Jelena Petrovic, who earned her PhD from the University of New Mexico, is an Associate Professor in communication and media studies at Stetson University. In 2015, she co-founded the Community Education Project with two Stetson professors. As one of the co-directors, she focuses on faculty, staff and student engagement in CEP and volunteer recruitment and training. In addition to this work, Petrovic also teaches courses in media studies, migration and identity, cultural studies, interpersonal communication and public speaking at Tomoka Correctional institution. Her research focuses on media representations of national identity and immigration in Europe as well as critical pedagogy in carceral spaces.
Joshua Eckroth - Computing Specialist
Joshua Eckroth earned his PhD at the Ohio State University. He is an Assistant Professor of computer science at Stetson University, where he teaches cybersecurity, big data mining and analytics, artificial intelligence and software engineering. His research focuses on improving computer science education and developing new applications of AI. He concurrently serves as Chief Architect at i2k Connect, a startup focused on using AI to extract information from documents.
Denise Yezbick (Main Editor "More Than Our Blues")
Denise Yezbick earned her PhD in English from Wayne State University. She has taught as an adjunct professor at Eastern Michigan University and Lawrence Technological University. She taught two courses in Tomoka Correctional Institution before CEP’s program became accredited—one on American Short Stories and a survey course on Poetry. She currently works on editing projects, which include a French to English translation of Roger Caillois’ Pierres (Stones) and Community Education Project’s publication More Than Our Blues..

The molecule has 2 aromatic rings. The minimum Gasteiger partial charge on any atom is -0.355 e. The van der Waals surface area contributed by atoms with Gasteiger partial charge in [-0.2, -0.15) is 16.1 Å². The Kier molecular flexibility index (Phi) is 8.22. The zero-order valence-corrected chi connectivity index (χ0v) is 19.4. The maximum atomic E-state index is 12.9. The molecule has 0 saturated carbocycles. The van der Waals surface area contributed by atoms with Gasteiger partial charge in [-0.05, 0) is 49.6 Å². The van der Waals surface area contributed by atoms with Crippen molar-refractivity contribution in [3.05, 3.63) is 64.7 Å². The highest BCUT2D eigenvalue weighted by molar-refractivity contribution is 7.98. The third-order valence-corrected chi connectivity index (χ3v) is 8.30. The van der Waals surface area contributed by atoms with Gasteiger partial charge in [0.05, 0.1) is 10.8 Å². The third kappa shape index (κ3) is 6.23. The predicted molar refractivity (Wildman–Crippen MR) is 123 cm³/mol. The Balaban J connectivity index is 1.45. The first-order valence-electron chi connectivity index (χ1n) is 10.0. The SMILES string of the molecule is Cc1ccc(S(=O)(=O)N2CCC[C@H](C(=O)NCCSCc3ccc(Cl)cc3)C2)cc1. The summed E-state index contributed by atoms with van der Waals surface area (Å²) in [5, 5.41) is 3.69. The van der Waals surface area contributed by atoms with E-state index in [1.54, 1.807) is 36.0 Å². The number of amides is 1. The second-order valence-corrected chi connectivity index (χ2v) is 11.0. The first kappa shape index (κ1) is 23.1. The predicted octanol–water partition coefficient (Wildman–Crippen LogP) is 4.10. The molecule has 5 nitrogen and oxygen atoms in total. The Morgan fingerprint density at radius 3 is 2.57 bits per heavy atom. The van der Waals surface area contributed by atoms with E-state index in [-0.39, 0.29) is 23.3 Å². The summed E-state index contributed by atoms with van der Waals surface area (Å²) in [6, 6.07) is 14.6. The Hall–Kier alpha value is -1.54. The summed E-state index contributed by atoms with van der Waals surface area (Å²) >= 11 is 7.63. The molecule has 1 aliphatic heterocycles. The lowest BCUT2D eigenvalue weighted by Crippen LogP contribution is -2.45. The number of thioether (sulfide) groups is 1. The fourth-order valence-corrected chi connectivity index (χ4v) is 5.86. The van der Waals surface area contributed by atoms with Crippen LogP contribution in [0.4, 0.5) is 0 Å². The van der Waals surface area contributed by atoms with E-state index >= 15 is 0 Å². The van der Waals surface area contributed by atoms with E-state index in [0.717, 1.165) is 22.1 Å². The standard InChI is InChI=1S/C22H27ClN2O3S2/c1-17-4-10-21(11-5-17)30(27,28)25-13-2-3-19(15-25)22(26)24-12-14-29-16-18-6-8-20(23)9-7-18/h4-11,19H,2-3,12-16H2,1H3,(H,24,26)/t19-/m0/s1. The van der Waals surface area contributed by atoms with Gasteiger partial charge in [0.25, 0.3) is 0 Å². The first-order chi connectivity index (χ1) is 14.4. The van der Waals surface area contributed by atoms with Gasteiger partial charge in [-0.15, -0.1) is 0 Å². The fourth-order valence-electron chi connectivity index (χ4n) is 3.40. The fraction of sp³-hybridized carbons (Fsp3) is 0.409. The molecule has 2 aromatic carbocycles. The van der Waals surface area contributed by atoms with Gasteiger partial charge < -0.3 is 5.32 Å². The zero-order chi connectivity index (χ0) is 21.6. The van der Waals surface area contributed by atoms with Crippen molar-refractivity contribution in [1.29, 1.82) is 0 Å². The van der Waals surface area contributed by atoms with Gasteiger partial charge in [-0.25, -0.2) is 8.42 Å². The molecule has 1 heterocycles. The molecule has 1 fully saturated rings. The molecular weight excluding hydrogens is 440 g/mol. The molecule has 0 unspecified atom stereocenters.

Carley Fockler (Assistant Editor "More Than Our Blues")
Carley earned her master's in creative writing from Stetson University. She is currently working with the CEP to run a creative writing workshop after assisting with "More Than Our Blues," an anthology of creative writing by the CEP students. Carley hopes to raise awareness and be involved in higher education in prisons.
Abigail Ramsbottom (Student Support Fellow)
Abigail earned her BA in Spanish and art history from Stetson University in 2018. In her work with the CEP, Abigail brings her passion for working with adult learners and her belief in free access to educational opportunities for everyone. Her goals are to address classroom and students' needs, provide academic and creative resources to the students, and be a part of a communal and national narrative that re-examines the intentions, actions and outcomes of the current system of incarceration. Aside from working with the CEP, Abigail is also serving as an English language instructor for adults through La Casa Cultural Latina.
Nelson E Quezada (Intern for community outreach)
Nelson is a junior Bonner Scholar majoring in political science and English with minors in history and the Certificate of Community Engagement. He hopes to use his experience in event planning and planning a national conference to assist the CEP in organizing a successful conference in the spring of 2021 to promote higher education in prisons.
Mirrett Saad (Intern and Writing Tutor)
Mirrett is a senior majoring in political science and minoring in journalism and the Certificate of Community Engagement. She is a Bonner Scholar and tutor/writing fellow at the Writing Center. Mirrett is interested in using her community experience to further the mission of the CEP and promote higher education in prisons.